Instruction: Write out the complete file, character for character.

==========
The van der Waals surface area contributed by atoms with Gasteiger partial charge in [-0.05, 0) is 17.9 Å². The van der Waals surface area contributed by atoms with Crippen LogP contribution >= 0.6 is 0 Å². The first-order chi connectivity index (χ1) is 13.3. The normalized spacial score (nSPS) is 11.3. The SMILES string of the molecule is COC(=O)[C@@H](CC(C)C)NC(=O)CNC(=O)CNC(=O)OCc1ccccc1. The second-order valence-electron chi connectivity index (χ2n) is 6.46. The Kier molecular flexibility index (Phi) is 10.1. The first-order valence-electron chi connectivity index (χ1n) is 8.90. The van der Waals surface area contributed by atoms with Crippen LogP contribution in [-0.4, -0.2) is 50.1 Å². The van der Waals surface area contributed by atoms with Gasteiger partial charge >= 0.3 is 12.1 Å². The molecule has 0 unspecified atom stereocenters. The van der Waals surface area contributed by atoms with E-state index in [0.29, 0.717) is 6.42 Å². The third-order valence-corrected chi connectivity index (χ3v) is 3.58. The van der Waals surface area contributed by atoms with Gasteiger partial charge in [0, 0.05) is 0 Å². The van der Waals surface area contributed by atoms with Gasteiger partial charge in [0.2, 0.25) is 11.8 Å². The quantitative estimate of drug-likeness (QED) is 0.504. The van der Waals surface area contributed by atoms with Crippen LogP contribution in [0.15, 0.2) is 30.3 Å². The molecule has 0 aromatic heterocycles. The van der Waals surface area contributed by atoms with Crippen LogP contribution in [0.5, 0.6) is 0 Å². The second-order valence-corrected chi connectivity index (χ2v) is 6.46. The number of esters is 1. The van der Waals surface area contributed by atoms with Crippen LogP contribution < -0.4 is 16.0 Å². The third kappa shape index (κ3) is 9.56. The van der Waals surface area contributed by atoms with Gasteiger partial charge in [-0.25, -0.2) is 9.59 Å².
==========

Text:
The van der Waals surface area contributed by atoms with Gasteiger partial charge in [-0.05, 0) is 17.9 Å². The van der Waals surface area contributed by atoms with Crippen LogP contribution >= 0.6 is 0 Å². The first-order chi connectivity index (χ1) is 13.3. The normalized spacial score (nSPS) is 11.3. The SMILES string of the molecule is COC(=O)[C@@H](CC(C)C)NC(=O)CNC(=O)CNC(=O)OCc1ccccc1. The second-order valence-electron chi connectivity index (χ2n) is 6.46. The Kier molecular flexibility index (Phi) is 10.1. The first-order valence-electron chi connectivity index (χ1n) is 8.90. The van der Waals surface area contributed by atoms with Crippen LogP contribution in [-0.4, -0.2) is 50.1 Å². The van der Waals surface area contributed by atoms with Gasteiger partial charge >= 0.3 is 12.1 Å². The molecule has 0 unspecified atom stereocenters. The van der Waals surface area contributed by atoms with E-state index in [0.29, 0.717) is 6.42 Å². The third-order valence-corrected chi connectivity index (χ3v) is 3.58. The van der Waals surface area contributed by atoms with Gasteiger partial charge in [0, 0.05) is 0 Å². The van der Waals surface area contributed by atoms with Gasteiger partial charge in [0.2, 0.25) is 11.8 Å². The quantitative estimate of drug-likeness (QED) is 0.504. The van der Waals surface area contributed by atoms with Crippen LogP contribution in [0.15, 0.2) is 30.3 Å². The molecule has 0 aromatic heterocycles. The van der Waals surface area contributed by atoms with Crippen LogP contribution in [0.5, 0.6) is 0 Å². The second-order valence-corrected chi connectivity index (χ2v) is 6.46. The number of esters is 1. The van der Waals surface area contributed by atoms with Crippen LogP contribution < -0.4 is 16.0 Å². The third kappa shape index (κ3) is 9.56. The van der Waals surface area contributed by atoms with Gasteiger partial charge in [-0.25, -0.2) is 9.59 Å².